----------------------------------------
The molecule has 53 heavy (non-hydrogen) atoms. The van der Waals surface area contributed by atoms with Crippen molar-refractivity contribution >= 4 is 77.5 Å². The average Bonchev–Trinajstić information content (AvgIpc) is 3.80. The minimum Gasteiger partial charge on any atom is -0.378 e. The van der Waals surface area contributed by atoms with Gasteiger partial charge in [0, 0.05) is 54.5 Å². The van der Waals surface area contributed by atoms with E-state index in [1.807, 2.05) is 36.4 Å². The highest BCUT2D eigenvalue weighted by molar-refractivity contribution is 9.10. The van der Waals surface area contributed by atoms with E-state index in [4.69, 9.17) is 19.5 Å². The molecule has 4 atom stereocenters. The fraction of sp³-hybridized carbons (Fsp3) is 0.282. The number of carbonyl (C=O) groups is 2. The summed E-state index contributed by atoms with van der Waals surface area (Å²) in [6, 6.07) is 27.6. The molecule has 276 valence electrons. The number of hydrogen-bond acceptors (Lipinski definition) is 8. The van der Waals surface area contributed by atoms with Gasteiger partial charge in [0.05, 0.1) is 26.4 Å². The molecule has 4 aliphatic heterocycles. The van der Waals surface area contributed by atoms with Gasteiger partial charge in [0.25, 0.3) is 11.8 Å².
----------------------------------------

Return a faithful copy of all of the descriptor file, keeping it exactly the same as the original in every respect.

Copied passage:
The molecule has 53 heavy (non-hydrogen) atoms. The van der Waals surface area contributed by atoms with Crippen molar-refractivity contribution >= 4 is 77.5 Å². The average Bonchev–Trinajstić information content (AvgIpc) is 3.80. The minimum Gasteiger partial charge on any atom is -0.378 e. The van der Waals surface area contributed by atoms with Gasteiger partial charge in [0, 0.05) is 54.5 Å². The van der Waals surface area contributed by atoms with E-state index in [1.807, 2.05) is 36.4 Å². The highest BCUT2D eigenvalue weighted by molar-refractivity contribution is 9.10. The van der Waals surface area contributed by atoms with E-state index in [4.69, 9.17) is 19.5 Å². The molecule has 4 atom stereocenters. The fraction of sp³-hybridized carbons (Fsp3) is 0.282. The number of carbonyl (C=O) groups is 2. The summed E-state index contributed by atoms with van der Waals surface area (Å²) in [6, 6.07) is 27.6. The molecule has 276 valence electrons. The number of hydrogen-bond acceptors (Lipinski definition) is 8. The van der Waals surface area contributed by atoms with Gasteiger partial charge in [0.05, 0.1) is 26.4 Å². The molecule has 4 aliphatic heterocycles. The van der Waals surface area contributed by atoms with Gasteiger partial charge in [0.25, 0.3) is 11.8 Å².